Rich: You are right, Rob. And to keep things simple, one of the things that's important to realize is that as you change different frame rates and frame sizes, that affects how much data. So you would think naturally, oh, I am shooting 720p/24, I will get a longer limit. Well, it was easier for the manufacturer to not have to do that dynamic math and say, oh, this is the frame rate, this is the record limit, this is this. They just said, oh, what is the maximum record time if somebody is doing 1080p, 30 frames a second or 60 frames per second and they set the cap.
Well, it also varies upon the subject matter. If it's a real simple locked off shot, like something like this, interview on a simple background, it's a lower data rate, but they just simplified it and because the worst thing that would happen would be for you to hit that limit and then you would have a corrupt clip and lose everything. Robbie: Right, that's a good point, Rich. And then another technical reason that this happened is because a lot of the camera manufacturers realize sort of the limitations of actually recording video. What I mean by that is that these camera bodies are nice and small, they are compact, they don't have huge heat sinks, or fans and things of that nature, so early on one of the reasons that these recording length limitations were put into place is because the camera simply could not stand up to lengthy recording. The cameras got too hot.
I had a Canon 7D for a long time, but every once in a while recording continuously for a long time, even if I stopped and started, I'd get this sort of heat warning, right? It was getting too hot and I should stop recording and turn the camera off and let it sit. And I have actually even read stories online of people doing things like wrapping icepacks around their camera and that kind of stuff. So another technical reason besides sort of the file formatting on the card itself was that the manufacturers wanted to try to give the user the best experience and that best experience often meant limiting that recording length time so the camera didn't do things like overheat.
Rich: So the good news is, is that as you upgrade firmware or as you look at newer cameras, the record times in general have been pushed out. Robbie: Absolutely. Rich: Nikon started doing this, Canon stared doing this, it's not uncommon to find record lengths easily in the 20-minute mark, although I would say for the same reasons we talked about earlier, don't record for 20 minutes if you don't have to. It's just hard on the camera, you increase the chances of a corrupted clip, and you make it that much harder when you get into post. So I think some very good straightforward things here, understands the limits of your camera.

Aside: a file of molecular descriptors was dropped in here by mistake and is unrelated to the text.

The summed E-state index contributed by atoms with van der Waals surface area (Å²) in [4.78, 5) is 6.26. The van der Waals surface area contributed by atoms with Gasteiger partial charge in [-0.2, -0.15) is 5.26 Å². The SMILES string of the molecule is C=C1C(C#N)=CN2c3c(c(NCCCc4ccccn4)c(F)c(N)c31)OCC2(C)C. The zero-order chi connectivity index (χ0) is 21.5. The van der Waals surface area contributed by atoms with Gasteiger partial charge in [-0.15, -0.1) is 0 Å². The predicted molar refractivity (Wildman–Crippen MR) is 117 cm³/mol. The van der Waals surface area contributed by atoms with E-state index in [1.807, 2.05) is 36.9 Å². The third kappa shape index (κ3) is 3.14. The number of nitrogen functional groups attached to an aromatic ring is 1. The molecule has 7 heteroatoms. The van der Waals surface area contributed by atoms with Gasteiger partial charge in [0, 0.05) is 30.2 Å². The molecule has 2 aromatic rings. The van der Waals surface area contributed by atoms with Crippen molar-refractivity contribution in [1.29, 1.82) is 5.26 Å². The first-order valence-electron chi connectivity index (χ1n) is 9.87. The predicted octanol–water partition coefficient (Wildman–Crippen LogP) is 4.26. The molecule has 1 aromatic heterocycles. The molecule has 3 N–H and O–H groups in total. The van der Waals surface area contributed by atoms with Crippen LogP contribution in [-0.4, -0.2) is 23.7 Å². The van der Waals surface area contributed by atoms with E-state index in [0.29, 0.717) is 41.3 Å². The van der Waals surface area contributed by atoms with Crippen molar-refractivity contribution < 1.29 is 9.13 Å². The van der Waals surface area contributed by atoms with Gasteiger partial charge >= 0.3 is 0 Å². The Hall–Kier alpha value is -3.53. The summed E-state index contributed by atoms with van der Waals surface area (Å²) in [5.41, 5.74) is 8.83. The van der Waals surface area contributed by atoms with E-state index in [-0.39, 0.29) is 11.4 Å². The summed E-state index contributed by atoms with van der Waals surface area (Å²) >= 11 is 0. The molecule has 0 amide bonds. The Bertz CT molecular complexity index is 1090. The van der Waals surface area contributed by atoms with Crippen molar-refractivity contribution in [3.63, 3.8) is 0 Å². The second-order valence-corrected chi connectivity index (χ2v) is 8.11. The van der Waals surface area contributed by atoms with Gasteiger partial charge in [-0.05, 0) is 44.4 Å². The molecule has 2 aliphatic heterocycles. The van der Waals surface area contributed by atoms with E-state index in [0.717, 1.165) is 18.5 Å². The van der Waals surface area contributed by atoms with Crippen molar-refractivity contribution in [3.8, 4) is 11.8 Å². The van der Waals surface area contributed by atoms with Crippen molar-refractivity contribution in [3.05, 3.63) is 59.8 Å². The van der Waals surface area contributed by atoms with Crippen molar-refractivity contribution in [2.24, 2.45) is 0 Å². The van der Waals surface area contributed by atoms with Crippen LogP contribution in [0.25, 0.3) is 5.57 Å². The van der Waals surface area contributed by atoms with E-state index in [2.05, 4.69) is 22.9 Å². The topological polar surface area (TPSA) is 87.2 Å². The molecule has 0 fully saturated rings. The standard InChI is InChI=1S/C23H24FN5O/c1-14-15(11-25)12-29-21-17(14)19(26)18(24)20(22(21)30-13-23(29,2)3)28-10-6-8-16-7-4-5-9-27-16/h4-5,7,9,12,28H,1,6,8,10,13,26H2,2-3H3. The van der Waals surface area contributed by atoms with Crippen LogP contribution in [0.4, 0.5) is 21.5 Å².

This might mean taking out the manual. I highly recommend that you do actually try some test shooting where you run the camera all the way up to that limit and see what happens, does it stop, does it shut down, does it corrupt the clip? Robbie: Yeah, and I mean the other thing I just want to point out again--and this might not be a popular thing to say on a DSLR show-- but just keep in mind when you do need those really lengthy record times, you might consider a different recording device that's not a DSLR. Rich: Or you could attach an external recorder to some of the newer DSLRs because for example some of my newer Nikons, I could take a clean HDMI out and I can go to an external record device.
But, yeah, not every camera is the right one. Sometimes I am using the GoPro, sometimes I am using a RED, it depends on the budget, it depends on the shoot. Now we love these cameras, these cameras and many others do have record limitations. A lot of times the way they are getting around that is they are now starting to write multiple files, but then it gets stitched back together when you import. So make sure you get familiar with the tech that you have. My name is Richard Harrington. Robbie: And I am Robbie Carman. Rich: And we'd like to thank you for joining us.